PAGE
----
I honestly don’t know, but I really hope so. It was one of the best experiences I’ve had, working with Nick, playing that character in that whole era [60s] and with Bob [Weide] directing you – who is so funny. I didn’t want it to end.

I always get the blues when a job is nearing the end, because you make such fast friends with the crew, cast and writers – but with Mr Sloane I especially thought “I’m going to have to watch the series ten times to get over this!”

Ophelia LovibondOphelia Lovibond in Mr Sloane

The tragic humour of the series is ignited when Robin arrives. How did you feel playing a character that holds such a central role in Jeremy Sloane’s transformation?
Reading the first three episodes it became quite clear that she was a catalyst for major life changes for him. I thought it was so well written that in someone else’s hand it could have felt quite clunky, but it comes across as perfectly natural that they strike up this friendship. Knowing that Nick was playing that part I knew it would be great so there was no trepidation on my behalf. I just couldn’t wait to get on the set and start playing around.

Is Nick Frost as funny in real life as he seems on-screen?
He really is. I didn’t expect him to be any different, but he’s incredibly professional and takes his work very seriously – he’s the most punctual I’ve ever known – but he’s very funny and naturally very witty, and quick.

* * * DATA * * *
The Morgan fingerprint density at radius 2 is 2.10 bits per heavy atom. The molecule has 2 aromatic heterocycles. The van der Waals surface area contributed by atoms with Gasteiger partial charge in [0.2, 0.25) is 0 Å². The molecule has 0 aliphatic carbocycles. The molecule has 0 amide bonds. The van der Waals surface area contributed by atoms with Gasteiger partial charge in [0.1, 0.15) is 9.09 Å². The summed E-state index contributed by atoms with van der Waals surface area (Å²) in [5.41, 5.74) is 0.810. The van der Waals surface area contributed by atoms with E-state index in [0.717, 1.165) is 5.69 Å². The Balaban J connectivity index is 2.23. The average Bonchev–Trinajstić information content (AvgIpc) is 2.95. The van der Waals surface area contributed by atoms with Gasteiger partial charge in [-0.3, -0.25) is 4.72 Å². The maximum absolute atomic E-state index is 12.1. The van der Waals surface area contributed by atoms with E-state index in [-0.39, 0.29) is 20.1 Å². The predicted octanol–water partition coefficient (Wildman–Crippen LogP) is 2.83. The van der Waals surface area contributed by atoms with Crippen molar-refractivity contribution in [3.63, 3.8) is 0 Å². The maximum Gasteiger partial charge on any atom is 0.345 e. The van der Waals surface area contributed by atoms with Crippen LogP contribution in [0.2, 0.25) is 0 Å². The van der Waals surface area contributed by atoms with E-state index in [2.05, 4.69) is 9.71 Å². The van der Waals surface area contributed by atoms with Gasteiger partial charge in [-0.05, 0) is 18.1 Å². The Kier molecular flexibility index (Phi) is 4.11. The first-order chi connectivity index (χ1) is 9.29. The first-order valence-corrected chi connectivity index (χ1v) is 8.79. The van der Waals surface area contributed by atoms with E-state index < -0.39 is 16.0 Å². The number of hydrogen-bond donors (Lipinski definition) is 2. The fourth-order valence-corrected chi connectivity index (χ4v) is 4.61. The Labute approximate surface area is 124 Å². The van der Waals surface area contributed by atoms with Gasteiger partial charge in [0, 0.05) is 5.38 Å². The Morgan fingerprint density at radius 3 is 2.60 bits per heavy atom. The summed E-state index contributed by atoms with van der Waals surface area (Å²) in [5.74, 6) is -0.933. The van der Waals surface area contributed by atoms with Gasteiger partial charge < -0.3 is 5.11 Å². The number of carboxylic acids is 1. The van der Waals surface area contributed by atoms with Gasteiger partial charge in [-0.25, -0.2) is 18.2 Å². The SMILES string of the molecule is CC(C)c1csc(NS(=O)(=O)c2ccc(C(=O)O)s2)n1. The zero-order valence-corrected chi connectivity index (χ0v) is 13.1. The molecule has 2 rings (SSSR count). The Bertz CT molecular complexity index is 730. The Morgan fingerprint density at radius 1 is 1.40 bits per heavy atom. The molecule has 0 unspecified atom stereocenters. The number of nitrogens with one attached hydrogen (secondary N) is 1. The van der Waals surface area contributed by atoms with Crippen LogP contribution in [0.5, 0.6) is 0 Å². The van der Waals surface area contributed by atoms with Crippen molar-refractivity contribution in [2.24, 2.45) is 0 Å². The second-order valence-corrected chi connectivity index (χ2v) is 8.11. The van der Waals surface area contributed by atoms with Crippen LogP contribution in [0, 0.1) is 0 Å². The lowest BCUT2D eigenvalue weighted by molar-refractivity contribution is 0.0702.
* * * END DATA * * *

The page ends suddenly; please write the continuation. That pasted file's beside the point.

Ophelia LovibondOphelia Lovibond in Mr Sloane

You were born, and have grown up a London girl. Where is home for you now?
I now live in north-west London but I grew up in the middle of London in Hammersmith, and so did all my friends. We all got priced out of those sorts of areas, so we went to University, came back and found the most affordable spot. Your have to be quite open, you live wherever you can. I quite like living in different places like Brixton and Dalston – this was years ago before it was “Flat-White and a scone please”. It was a bit different then.

Could you see yourself living anywhere else?
I would live anywhere, I really would. I would love to learn French, I’ve always wanted to learn French. My mum lived in France for a little while when she was 18 and was there for a few years. She said the best way to learn French is to live there. With what I do, I don’t feel comfortable upping sticks and moving to Grenoble. But I’d love to live there one day.

The best thing about this job is you read a script and it’s set in Japan, and that is where you are living for the next three months. You just never know, and that’s the massive appeal of it.

Ophelia Lovibond in MrSloaneOphelia Lovibond in Mr Sloane

Do you have a favourite place you’ve visited?
I did a children’s comedy called Mr. Poppers Penguins [2011] and that was based in New York, so I was living there for just over two and a half months. That was amazing living in the East Village. It was incredible! I’ve been to New York before but only as tourist for five days so to be living there I got to really know it, and on the days I had off, I’d walk around with a book and get to know it.

If you weren’t acting, could you see yourself in any other career?
I just genuinely, never-ever considered not doing it, so anything I say would be totally fanciful. I have just always known; since I was 10 years old I’ve known. There’s no way I could love something as much as this and not do it.

by Stephanie Clair

Mr Sloane appears on Sky Atlantic HD. The first scene is also available now for all to view here